The City of Westminster recently hosted a community open house with renderings of what one day will be the Historic Mendez Freedom Trail and Monument, paying homage to the watershed Mendez vs. Westminster School District case that led to the integration of California schools and was a precursor to Brown vs. Board of Education.
The Mendez Freedom trail will run along a 2.5-mile stretch of Hoover Street and feature trail stations honoring the civil rights court case with historic roots in Westminster.
The trail is expected to open next month.
“The case of Mendez vs. Westminster impacted all of us, but yet most residents have never heard about it,” Westminster City Councilman Sergio Contreras said. Contreras is a founder of the Tribute Monument Committee that pushed for the trail and monument. “This case paved the way for later decisions that would end school segregation once and for all in our nation. By reminding people that equality is what ultimately leads to the end goal we all seek – a society where people succeed and are judged based on their merits rather than on their skin tone or affluence – we can work to progress in that direction. By building this Freedom Trail, we hope to further expand Westminster’s profile as a national leader and solidify its civil rights legacy in the minds of residents and visitors.”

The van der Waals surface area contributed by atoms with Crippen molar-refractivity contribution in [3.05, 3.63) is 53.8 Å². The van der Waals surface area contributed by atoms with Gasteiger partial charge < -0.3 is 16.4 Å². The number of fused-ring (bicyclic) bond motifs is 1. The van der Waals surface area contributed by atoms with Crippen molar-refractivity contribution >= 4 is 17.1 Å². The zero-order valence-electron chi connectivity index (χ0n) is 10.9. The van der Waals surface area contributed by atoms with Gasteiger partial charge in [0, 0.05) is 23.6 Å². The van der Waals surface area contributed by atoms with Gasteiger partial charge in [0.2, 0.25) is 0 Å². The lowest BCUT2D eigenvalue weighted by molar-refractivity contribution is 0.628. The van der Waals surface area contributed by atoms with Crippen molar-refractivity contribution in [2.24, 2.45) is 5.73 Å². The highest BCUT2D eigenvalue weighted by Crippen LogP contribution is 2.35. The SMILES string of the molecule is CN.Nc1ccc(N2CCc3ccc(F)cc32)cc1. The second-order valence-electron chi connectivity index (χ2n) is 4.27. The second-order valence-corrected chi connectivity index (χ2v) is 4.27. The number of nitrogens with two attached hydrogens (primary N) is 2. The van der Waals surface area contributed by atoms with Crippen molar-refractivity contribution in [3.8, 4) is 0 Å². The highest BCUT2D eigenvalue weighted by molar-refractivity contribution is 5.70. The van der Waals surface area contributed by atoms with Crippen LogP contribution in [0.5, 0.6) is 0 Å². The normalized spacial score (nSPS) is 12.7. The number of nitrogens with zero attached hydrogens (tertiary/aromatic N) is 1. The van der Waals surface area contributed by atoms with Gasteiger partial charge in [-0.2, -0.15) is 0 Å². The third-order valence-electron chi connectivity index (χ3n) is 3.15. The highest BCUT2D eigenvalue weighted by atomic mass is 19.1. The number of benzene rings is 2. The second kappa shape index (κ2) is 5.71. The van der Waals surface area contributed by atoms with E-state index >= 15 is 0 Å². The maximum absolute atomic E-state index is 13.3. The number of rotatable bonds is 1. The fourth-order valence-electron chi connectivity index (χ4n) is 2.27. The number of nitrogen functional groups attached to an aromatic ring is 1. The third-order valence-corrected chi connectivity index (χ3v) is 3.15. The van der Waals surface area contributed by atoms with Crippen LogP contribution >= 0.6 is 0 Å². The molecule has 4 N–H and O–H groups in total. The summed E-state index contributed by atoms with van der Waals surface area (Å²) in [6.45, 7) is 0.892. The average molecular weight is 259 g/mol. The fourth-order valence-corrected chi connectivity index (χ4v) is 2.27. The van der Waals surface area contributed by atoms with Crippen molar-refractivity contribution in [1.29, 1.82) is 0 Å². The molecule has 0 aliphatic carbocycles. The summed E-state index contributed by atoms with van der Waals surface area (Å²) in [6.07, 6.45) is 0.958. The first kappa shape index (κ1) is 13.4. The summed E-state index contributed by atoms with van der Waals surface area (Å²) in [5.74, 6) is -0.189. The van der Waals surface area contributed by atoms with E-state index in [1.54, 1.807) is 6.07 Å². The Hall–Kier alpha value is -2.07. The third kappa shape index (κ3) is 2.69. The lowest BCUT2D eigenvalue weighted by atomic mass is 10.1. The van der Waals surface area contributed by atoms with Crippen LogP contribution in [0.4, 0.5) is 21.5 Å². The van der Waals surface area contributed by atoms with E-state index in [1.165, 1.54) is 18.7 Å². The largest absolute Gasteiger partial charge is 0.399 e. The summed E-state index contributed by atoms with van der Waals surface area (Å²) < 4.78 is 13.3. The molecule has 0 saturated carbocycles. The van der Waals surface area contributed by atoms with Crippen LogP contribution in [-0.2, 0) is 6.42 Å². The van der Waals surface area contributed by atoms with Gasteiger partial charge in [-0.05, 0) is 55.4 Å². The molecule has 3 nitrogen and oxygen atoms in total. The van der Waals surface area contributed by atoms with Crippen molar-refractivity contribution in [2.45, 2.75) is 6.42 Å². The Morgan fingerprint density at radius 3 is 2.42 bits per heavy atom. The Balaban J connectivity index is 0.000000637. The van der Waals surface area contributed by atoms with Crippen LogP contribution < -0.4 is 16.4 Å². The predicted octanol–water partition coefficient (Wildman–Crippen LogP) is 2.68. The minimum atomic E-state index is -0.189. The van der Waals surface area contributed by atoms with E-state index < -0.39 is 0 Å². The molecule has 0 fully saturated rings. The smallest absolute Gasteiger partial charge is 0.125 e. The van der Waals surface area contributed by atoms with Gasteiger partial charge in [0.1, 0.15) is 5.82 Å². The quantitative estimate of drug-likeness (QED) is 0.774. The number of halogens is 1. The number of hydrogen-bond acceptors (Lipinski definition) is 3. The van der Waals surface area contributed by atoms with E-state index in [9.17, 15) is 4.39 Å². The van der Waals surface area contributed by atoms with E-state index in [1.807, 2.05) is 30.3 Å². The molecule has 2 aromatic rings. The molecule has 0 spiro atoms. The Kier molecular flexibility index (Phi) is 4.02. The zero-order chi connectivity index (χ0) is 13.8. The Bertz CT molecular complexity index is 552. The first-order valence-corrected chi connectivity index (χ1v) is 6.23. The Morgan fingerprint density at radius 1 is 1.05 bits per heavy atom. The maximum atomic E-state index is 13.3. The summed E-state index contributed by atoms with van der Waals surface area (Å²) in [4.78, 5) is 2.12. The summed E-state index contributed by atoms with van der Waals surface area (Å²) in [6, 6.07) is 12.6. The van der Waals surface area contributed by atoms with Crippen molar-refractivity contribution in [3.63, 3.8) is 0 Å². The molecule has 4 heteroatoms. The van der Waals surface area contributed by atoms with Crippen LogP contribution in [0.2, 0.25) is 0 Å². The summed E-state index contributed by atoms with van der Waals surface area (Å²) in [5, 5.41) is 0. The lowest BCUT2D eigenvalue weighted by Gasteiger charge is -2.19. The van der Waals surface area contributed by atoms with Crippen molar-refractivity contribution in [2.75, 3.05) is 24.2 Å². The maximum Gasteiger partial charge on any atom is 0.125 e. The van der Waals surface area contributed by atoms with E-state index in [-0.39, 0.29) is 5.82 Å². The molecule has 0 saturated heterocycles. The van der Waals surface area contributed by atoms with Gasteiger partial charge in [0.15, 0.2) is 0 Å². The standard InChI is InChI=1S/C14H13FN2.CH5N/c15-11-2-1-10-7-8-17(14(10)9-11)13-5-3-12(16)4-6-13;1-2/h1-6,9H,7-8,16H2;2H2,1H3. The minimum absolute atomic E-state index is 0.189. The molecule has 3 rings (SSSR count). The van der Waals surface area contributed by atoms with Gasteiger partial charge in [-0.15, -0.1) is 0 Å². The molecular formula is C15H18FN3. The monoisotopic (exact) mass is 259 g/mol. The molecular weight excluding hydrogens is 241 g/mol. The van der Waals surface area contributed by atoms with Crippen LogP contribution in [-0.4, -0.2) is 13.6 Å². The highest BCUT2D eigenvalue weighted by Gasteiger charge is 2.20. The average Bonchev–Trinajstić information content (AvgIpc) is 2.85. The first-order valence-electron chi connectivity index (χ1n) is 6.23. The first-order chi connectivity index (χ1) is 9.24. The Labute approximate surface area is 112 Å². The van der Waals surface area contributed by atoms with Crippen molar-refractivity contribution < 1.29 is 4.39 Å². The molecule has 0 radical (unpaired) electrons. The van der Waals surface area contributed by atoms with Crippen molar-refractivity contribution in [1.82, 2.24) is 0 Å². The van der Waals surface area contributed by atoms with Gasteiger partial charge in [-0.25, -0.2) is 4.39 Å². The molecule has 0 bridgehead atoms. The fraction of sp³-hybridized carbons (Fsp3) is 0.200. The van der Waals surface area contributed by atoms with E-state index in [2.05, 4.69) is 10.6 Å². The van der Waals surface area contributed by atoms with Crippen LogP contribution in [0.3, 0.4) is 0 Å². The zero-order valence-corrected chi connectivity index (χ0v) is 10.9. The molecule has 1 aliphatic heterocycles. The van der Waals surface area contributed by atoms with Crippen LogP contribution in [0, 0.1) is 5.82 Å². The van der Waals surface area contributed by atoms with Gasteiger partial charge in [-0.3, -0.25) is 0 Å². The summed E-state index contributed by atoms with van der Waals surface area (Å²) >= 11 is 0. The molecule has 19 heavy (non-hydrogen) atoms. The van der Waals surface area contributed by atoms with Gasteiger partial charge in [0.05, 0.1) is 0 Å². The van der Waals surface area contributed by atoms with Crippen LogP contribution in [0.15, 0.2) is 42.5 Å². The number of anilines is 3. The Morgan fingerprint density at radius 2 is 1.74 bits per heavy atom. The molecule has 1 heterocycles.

Hundreds of community members, teachers and students attended the open house that featured reproductions of many of the features that will be included along the trail. The Orange County Department of Education partnered with the City of Westminster to create content and curriculum for the project.
The 1946 court case, Mendez vs. Westminster School District, had an immediate impact on California and put a human face on the legacy of racism and and the terrible costs to American children. The Mendez case centered on 13 families who joined together to argue that segregating schools — at the time, Westminster had so-called “White” schools and so-called “Mexican” schools — violated the 14th Amendment as an unconstitutional denial of equal protection.
During the suit, the school district countered the plaintiffs by arguing that Mexican American children were inferior to Anglo-American children; carried contagious diseases; and were limited by their “language deficiency.”
The Mendez case was ultimately heard by the state and federal court. The verdict declared that the separate “Mexican Schools” were unconstitutional and that decision paved the way for civil rights legislation nationwide.
Those wishing to learn more about the project can visit MendezTribute.com.